I think it is very important to use methods that are appropriate to the question and often with the kind of research that I do it is important to have a mixture of methods, both quantitative and qualitative, a combinations of interviews but also observations because people don’t always say what they think and they might not be able to articulate what their real priorities and concerns are.  Often mixed methodologies and often action research, actually doing something to change a situation and watching and carefully documenting how that implementation unfolds and learning through doing rather than just learning by observing.

What was interesting recently was just looking at the newspaper headlines and seeing that in January this year there was big attention given to nurses, for example in the NHS, and asking whether they are actually focusing on patient care or are they focusing now on paperwork? That is not a figure but that kind of media attention is now being drawn to the topics that I am very interested in, is obviously interesting to me.

The research that I am involved in has an impact immediately for the institution that I work in. I work in an institution with 800 staff with multiple different types of studies happening and when we learn how we should do our research more ethically we immediately try to implement that in our research institution. In the country I am involved in a technical advisory group for health systems in research in the country. So you can feed in ideas from our research in that way and at an international level I am involved in various networks and how similar and different, different issues are in different countries and different places, for different situations, and we can also draw on the different connections that we have with decision makers at many different levels and try to make sure that our research is heard in the places where it needs to be heard.

I think for somebody thinking about research, if I draw on my own experience what I have done all the time is focus on what I think is the most interesting and important and I have gone out there and tried to make the right collaborations and meet the right people who can support me to do some good quality work around it. There is no denying that it is a very challenging area and highly competitive but that is more than compensated for I think by a hugely diverse job in many ways. You are never doing the same things twice, you are always moving forwards, you are often independent in your life, in your thinking, you are not being given institutional ways of talking or ways of thinking. I guess my advice would be go with where your heart is and stick at it, and build up the right collaborations to support you to where you want to go.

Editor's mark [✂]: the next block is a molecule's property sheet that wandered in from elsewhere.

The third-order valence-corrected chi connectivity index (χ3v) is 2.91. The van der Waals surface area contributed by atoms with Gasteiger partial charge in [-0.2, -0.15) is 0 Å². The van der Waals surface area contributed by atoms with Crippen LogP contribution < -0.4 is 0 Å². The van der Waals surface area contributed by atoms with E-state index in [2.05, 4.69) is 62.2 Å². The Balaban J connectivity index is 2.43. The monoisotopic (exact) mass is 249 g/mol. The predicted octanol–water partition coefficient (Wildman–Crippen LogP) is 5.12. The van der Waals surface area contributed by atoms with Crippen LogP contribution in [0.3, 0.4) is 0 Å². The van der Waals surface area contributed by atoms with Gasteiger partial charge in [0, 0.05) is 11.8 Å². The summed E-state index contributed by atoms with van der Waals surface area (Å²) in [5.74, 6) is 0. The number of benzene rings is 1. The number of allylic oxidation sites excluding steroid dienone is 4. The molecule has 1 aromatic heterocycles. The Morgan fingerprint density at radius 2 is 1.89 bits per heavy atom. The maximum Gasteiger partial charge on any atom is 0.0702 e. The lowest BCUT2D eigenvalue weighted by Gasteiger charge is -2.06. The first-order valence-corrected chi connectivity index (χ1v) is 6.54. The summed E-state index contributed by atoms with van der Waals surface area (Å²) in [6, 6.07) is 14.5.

This interview was recorded in February 2014.

The KEMRI-Wellcome Trust research programme

The KEMRI-Wellcome Trust Research Programme has had a major influence on national and international health policy. Research spans a wide variety of topics and disciplines including research on malaria and bacterial and viral infectious diseases, work to map disease risk and intervention coverage and work on research ethics and health systems strengthening.

Translational Medicine

From bench to bedside

Ultimately, medical research must translate into improved treatments for patients. Our researchers collaborate to develop better health care, improved quality of life, and enhanced preventative measures for all patients. Our findings in the laboratory are translated into changes in clinical practice, from bench to bedside.